Monday, September 26, 2016

Hyperbole and a Half's "Boyfriend doesn't have ebola. Probably. "

I've been using this example in class for a few years but never got around to blogging about it until now.

It seems that the first chapter of every statistics class provides a boring explanation of what a variable is, and examples of variables, and operationalizing variables, and quantifying the abstract for the purposes of conducting statistical analyses.

I try to make that boring topic funnier and applicable to real life via this post entitled "Boyfriend doesn't have ebola. Probably." from Allie Brosh, editor of Hyperbole and a Half.

In this posting, she rips apart the good old FACES scale after a trip with her boyfriend to the ER.




Why does she rip apart the FACES scale? Because she does not think that it does an appropriate job of explaining just how painful the pain is when you are in the ER. This leads to her creating a new FACES scale that more appropriately conveys the level of distress one experiences at the ER. See below.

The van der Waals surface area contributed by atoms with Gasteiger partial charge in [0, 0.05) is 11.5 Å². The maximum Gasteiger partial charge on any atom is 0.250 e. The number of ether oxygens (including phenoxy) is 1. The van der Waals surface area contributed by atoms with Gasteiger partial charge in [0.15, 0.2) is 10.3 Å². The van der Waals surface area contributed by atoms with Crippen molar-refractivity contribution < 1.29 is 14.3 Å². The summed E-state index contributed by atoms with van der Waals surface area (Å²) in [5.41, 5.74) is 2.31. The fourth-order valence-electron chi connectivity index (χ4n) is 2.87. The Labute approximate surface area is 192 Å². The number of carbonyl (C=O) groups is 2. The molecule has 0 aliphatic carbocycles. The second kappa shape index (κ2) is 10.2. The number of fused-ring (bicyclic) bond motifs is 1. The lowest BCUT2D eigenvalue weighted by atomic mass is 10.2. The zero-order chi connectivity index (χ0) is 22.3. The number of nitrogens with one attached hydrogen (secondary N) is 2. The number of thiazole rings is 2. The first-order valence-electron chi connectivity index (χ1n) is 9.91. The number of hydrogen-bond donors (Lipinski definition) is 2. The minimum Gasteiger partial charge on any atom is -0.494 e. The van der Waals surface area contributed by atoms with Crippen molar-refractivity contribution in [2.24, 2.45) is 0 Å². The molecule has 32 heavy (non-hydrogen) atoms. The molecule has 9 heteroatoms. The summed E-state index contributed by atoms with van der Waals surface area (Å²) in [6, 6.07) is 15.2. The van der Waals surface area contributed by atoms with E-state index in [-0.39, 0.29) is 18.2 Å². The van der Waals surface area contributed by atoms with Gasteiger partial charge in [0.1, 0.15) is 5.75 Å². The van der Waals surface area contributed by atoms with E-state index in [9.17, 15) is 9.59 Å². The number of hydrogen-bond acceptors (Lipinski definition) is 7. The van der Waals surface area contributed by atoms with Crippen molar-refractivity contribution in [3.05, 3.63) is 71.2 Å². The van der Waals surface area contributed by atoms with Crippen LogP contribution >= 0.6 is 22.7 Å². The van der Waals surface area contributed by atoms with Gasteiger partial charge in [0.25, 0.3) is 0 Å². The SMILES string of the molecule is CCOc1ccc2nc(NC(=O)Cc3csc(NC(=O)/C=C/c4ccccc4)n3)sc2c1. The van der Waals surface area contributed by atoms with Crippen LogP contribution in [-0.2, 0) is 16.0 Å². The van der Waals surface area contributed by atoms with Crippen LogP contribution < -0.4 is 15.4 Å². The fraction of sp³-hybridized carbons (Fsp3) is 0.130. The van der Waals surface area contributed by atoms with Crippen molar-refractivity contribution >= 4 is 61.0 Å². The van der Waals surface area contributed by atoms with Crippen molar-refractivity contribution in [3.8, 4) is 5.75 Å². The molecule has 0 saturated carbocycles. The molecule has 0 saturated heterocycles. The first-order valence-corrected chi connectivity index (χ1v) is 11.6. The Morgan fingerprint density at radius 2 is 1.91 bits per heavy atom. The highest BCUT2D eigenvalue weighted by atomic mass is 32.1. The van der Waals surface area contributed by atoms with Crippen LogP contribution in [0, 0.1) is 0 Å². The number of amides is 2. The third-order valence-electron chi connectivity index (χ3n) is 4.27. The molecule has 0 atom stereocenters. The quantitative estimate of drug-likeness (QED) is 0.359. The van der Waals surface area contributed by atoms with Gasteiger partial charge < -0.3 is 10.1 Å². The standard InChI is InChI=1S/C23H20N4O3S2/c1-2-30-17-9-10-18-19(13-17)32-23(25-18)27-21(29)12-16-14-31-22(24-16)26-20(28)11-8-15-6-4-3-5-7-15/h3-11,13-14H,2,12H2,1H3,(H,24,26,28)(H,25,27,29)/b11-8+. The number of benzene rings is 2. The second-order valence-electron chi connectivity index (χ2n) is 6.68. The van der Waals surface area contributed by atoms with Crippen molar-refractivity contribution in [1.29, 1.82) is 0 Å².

And if you are a proper psychometrician, you know that your Likert-type scale needs anchors. Here are the one's the author created:


Anyway, it is hilarious, she is hilarious.

How to use in class:

-Psychologists turn abstract ideas, like pain, into operationalized variables. See above.
-FACES is important not just in medical situations, but when conducting developmental psychology research.
-Is data collected via this scale nominal or ordinal or interval or ratio?
-You have a variable, a range of potential scores for the variable, and the scale of measurement.
-Anchors
-I teach many students who are studying to be PTs, OTs, PAs, and nurses. Throwing in the occasional medical example helps me reach those guys.
-Many of your students, regardless of major, have probably seen the FACES scale.

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